Since Digivate first published the resources on this page we have launched a new SEO reporting solution. We can now show our clients what’s really happening behind Not Provided keywords!
Read more about our leading-edge solutions here.
Google is increasingly using encryption and privacy as an excuse to hide the impact of SEO campaigns behind “(not provided)” keywords.
Nobody can give you an exact figure for the brand vs. not brand split of “not provided”. But we’ve found that the method used here can provide a good top level estimate. For those wanting a more sophisticated approach, we suggest trying the landing page “clustering” method.
Calculating not provided keywords with great accuracy takes a lot more work. There are some links to useful resources at the bottom of this page.
Brand Excl. Not Provided
Filter your organic search traffic in Google Analytics. Include your brand name. Exclude “(not provided)” keywords.
Non-Brand Excl. Not Provided
Filter your organic search traffic. Exclude your brand name. Exclude “(not provided)” keywords.
Filter your organic search traffic. Include “(not provided)” keywords only.
Brand Not Provided
This will reveal the visits or revenue from brand keywords previously hidden within “(not provided)”.
Non-Brand Not Provided
This will tell you the visits or revenue for non-brand keywords previously hidden within “(not provided)”.
Total Brand Incl. Not Provided
This will tell you the TOTAL brand visits or revenue including those previously hidden within “(not provided)”.
Total Non-Brand Incl. Not Provided
This will tell you the TOTAL non-brand visits or revenue including those previously hidden within “(not provided)”.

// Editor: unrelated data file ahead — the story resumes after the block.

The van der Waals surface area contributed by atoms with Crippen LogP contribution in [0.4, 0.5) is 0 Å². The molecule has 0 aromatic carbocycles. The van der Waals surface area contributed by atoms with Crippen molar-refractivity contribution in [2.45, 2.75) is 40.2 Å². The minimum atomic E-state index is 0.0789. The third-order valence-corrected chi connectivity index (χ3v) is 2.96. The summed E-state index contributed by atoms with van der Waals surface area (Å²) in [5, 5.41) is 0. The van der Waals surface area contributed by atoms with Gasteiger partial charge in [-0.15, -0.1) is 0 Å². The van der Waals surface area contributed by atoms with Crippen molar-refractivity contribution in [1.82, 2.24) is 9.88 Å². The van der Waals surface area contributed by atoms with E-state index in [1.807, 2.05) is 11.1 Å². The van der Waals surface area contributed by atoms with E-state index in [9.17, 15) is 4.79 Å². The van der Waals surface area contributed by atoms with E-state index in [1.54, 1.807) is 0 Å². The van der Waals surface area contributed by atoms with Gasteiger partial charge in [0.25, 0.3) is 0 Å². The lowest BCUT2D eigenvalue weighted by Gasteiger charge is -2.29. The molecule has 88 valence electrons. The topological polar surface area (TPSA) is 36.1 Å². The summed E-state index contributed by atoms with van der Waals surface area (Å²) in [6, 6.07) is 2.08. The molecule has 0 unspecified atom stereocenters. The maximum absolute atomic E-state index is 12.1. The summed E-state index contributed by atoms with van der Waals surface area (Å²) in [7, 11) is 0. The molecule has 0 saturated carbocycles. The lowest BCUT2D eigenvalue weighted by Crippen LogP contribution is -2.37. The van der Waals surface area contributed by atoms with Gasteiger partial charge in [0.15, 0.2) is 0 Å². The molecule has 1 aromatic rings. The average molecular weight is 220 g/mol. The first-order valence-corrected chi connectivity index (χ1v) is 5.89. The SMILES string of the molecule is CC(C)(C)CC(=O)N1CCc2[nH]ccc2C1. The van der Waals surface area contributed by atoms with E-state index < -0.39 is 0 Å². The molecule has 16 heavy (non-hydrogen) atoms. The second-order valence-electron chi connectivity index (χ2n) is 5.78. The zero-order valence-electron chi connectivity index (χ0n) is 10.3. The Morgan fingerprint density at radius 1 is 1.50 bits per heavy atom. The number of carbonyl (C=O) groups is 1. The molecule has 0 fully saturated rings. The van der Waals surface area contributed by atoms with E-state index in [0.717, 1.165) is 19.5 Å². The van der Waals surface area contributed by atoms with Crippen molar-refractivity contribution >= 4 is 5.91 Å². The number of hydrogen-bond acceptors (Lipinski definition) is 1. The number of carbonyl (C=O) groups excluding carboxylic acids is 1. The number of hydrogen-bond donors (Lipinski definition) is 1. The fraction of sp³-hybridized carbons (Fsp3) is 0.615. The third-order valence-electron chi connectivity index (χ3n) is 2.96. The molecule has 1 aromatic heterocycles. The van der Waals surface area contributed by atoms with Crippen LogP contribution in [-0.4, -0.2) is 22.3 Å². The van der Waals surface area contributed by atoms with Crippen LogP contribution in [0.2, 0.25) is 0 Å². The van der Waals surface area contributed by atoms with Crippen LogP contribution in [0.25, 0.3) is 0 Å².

“Not Provided” Resources
“Not provided” visits to the homepage, sub-brand and checkout landing pages are branded. “Not provided” visits to other deep pages are non-branded.
This article suggests looking at user interaction (average number of page views and time spent on site) for both branded and non-banded traffic and then applying these filters to “not provided” visits. While an interesting workaround, it is more useful for gaining an estimate of “not provided” traffic only, because customers who complete a transaction have to view at least four pages – so non-brand revenue will mostly be filtered out.
This article details how to assess the brand/non-brand split of various landing pages by clustering long tail keywords and using these to gain insight into the distribution of “not provided” keywords.
May be useful, but the time involved could be immense. It certainly wouldn’t be feasible to do this for every page on a large e-commerce site.
Point four in the article discusses using impression data from Google Webmaster Tools – but, as the article concludes, this information is probably not very accurate.
This Analytics filter from Dan Barker Dan Barker’s shows you Not Provided for different landing pages to indicate which pages are attracting the most organic search visits.
This solution also employs the clustering approach mentioned previously – and recommends assessing a quarter of a site’s key landing pages.
The author claims the process takes 5 hours to setup, then 40 minutes per monthly report.
It involves intermediate to advanced Google Analytics and Excel skills (v-lookups, pivot tables etc.) to categorise landing pages.
Similar to the above. The author admits that figures will still not be close to exact.
Uses advanced Google Analytics (custom reports) to establish how “not provided” traffic performs (including conversions) then compares this to brand and non-brand performance.
It doesn’t really give a final breakdown of “not provided” brand vs. non-brand. But it does provide some very interesting insights. (Also very time consuming).
Disclaimer: none of these methods is 100% accurate! Please get in touch if you have any additional suggestions.